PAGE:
D-Link’s Ethernet-based DVC-1000 i2eye Broadband Videophone was a significant product when first released last year. Although videoconferencing gear was hardly a new phenomenon, the majority of prior offerings were marred by a high price, poor quality, or in some cases, both.
In addition to being relatively easy to set-up and use, the DVC-1000 was also inexpensive to purchase and offered reasonable video and audio quality for those small businesses with a fast broadband connection. About the only practical drawback was that, in an era where wireless networks were becoming commonplace, the DVC-1000 required a wired 10/100 Ethernet connection (though that limitation could be circumvented with a Ethernet-to-wireless adapter).
The need for any amount of wire is no more with the advent of the i2eye Wireless Broadband Videophone, model DVC-1100. As the incremental nomenclature implies, the DVC-1100 is a strong relation to its predecessor. In fact, the technical specifications are identical, save for the DVC-1100’s addition of internal wireless capability.
Physically, the DVC-1000 and DVC-1100 are essentially carbon copies, with the only difference being the latter’s antenna. Otherwise all the same ports — 10/100 Ethernet, microphone, RJ-11 phone handset, and composite video and audio — are still there, and almost in the same place. The remote control has been reworked slightly and is now svelter.
The DVC-1100 is a so-called 802.11b+ device (define), based on the TI ACX1100 chipset, and is thus capable of the 22 Mbps data rate and 256-bit WEP encryption that chipset supports. In my tests, the DVC-1100 easily associated with several 802.11b, 11b+, and 11g access points using WEP (define), including non-D-Link units.
No browser-based interaction with the DVC-1100 is possible (or necessary), since all interaction directly through the unit’s remote control and the on-the-TV-screen interface. As was the case with the DVC-1000, you can configure IP information this way, but with the DVC-1100 you can also scan for and connect to wireless networks and configure WEP keys, all with the remote control.
The DVC-1100 will support data rates from 96 to 512kbps and frame rates of up to 30 fps, at either 352×288 or 176×144 resolution. Not surprisingly, given the relatively low data rates used by the video and audio codecs, quality was essentially the same whether the DVC-1100 was connected to the network via Ethernet or wirelessly.
Indeed, the quality of the video and audio will depend primarily on the speed of the broadband connection each caller is using–and more to the point, the upstream bandwidth available to each, since that will determine how much data the other party will receive. Since most DSL and cable broadband connections are asynchronous with upstream speeds only a fraction of that of downloads, setting the DVC-1100’s send and receive rates appropriately goes a long way to optimizing the quality of the connection.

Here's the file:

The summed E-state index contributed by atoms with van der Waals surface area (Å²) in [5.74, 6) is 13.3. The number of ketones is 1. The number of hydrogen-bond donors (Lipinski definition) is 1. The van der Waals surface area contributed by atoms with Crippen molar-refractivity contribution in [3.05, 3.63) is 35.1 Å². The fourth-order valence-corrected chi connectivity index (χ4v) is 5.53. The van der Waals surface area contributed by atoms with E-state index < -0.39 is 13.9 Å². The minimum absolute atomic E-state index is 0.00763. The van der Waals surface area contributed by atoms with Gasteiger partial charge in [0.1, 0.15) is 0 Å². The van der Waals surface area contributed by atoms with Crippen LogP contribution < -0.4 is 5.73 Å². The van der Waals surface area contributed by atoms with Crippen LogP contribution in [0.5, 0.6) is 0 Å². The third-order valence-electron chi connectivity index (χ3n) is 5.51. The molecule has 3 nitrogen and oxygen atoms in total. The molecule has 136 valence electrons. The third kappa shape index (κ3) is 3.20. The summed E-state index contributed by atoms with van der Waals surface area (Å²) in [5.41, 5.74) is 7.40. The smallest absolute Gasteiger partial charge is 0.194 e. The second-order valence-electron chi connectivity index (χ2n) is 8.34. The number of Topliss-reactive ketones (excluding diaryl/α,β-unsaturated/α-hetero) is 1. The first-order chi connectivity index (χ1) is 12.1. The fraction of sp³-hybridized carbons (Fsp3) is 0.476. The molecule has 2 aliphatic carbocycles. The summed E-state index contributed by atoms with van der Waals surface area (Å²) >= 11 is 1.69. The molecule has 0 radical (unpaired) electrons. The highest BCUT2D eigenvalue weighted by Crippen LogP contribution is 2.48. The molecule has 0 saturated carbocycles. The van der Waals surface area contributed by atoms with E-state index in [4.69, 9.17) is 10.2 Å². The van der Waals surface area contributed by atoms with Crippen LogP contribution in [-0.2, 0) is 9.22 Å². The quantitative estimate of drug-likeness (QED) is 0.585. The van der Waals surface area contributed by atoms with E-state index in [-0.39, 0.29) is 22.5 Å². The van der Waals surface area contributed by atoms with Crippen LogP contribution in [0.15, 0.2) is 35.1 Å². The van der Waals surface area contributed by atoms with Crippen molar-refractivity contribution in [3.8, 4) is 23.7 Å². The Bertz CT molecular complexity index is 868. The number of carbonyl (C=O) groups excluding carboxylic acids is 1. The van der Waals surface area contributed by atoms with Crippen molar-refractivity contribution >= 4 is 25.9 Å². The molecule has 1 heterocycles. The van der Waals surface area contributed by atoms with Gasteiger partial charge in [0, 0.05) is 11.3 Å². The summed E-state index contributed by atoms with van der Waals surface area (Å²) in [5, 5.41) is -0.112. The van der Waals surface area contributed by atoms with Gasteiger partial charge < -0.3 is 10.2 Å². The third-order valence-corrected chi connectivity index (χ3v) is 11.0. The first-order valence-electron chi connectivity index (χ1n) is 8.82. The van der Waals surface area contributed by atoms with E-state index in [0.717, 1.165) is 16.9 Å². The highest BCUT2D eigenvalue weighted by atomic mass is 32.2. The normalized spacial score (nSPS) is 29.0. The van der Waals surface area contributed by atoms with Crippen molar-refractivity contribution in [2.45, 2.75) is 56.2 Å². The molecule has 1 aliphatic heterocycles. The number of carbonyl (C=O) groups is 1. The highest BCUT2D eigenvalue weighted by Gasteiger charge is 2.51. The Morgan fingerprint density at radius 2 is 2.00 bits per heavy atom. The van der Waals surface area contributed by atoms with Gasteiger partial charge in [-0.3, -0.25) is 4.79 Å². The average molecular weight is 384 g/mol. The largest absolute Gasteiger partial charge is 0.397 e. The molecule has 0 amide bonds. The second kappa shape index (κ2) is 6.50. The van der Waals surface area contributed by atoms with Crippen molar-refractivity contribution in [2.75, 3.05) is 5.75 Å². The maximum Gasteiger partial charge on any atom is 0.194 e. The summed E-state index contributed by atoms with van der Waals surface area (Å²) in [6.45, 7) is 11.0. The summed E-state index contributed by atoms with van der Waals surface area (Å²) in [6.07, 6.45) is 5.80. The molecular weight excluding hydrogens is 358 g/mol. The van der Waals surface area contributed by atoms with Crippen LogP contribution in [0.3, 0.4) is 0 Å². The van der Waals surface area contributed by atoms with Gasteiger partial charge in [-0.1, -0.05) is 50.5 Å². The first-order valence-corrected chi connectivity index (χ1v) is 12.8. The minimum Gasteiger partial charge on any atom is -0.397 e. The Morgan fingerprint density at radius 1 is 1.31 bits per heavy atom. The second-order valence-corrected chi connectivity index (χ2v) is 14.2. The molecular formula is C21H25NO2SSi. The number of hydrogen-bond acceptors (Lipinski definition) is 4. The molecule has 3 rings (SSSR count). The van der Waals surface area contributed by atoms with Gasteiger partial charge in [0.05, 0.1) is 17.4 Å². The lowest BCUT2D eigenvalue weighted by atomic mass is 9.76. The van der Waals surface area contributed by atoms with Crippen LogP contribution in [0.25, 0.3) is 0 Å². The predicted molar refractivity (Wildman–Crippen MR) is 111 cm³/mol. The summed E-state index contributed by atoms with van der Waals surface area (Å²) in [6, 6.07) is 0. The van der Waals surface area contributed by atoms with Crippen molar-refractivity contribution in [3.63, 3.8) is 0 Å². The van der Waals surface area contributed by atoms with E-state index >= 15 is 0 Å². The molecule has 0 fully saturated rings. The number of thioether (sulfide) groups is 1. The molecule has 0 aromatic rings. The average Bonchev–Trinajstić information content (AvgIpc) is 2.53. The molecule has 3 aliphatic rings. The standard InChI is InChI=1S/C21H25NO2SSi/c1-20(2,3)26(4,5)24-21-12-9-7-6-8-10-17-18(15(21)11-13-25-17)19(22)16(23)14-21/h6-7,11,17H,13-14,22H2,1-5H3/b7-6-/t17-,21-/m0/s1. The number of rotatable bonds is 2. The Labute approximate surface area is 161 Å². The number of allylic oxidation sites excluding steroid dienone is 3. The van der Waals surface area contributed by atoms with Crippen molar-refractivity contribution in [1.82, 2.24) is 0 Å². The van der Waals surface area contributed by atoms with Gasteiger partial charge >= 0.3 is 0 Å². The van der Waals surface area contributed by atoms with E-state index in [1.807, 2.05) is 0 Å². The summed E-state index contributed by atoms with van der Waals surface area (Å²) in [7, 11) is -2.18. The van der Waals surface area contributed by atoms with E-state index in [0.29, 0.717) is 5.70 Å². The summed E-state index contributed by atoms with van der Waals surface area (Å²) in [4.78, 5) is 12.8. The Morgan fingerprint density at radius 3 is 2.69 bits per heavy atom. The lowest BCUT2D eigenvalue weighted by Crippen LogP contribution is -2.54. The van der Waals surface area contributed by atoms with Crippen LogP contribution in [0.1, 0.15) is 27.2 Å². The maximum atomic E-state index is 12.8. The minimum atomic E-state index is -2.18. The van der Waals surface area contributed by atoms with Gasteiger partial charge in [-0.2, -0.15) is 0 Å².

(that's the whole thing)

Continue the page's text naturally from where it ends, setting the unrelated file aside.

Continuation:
In my case, using a DSL connection with a 128 Kbps upstream speed and with a 384 Kbps upstream speed on the opposite end yielded 23 or 24 frame per second video displayed on my end and 13-15 FPS on the other side.
Audio quality was acceptable, though using the DVC-1100’s built-in condenser microphone often produced a hollow-sounding echo effect. Use of a phone handset — which is not included — improves audio quality considerably, though it does have the disadvantage of tethering you to the camera.
The DVC-1100 retains one annoying characteristic of its predecessor in that it doesn’t retain certain settings after a restart. As a result, those who prefer to view incoming video in full screen mode or monitor connection information like data and frame rate and packet loss will need to leave the camera on or set those options each time.
If there remains one practical downside to the DVC-1100, it’s the fact that it’s only an 802.11b device. Of course as mentioned earlier, even 11 Mbps is well in excess of what the videoconferencing requires (or what most broadband connections can provide). Of course, if the DVC-1100 is to be used on an 802.11g WLAN, said network must be configured for mixed mode. This will significantly constrain the performance of any native 802.11g devices on your WLAN. While this likely won’t be noticeable unless you’re doing things that require maximum performance like high-quality video or audio streaming, it’s still something to consider.
If dropping into mixed-mode is an issue for you, it can be overcome by disabling the DVC-1100’s internal radio (which is easily done through the remote control) and substituting an 802.11g Ethernet-to-wireless adaptor connected to the camera’s RJ-45 port (D-Link will sell you its DWl-G810 for this purpose for only $109).
Of course, you can also use such an adapter with the DVC-1000, and if you already own one, fret not, because there’s nothing the DVC-1100 adds that you couldn’t achieve by using the Ethernet-to-wireless adapter with an existing i2eye camera.
However, if you’re in the market for a new camera and don’t want to deal with a separate wireless device, the DVC-1100 builds on an excellent product and makes it even better.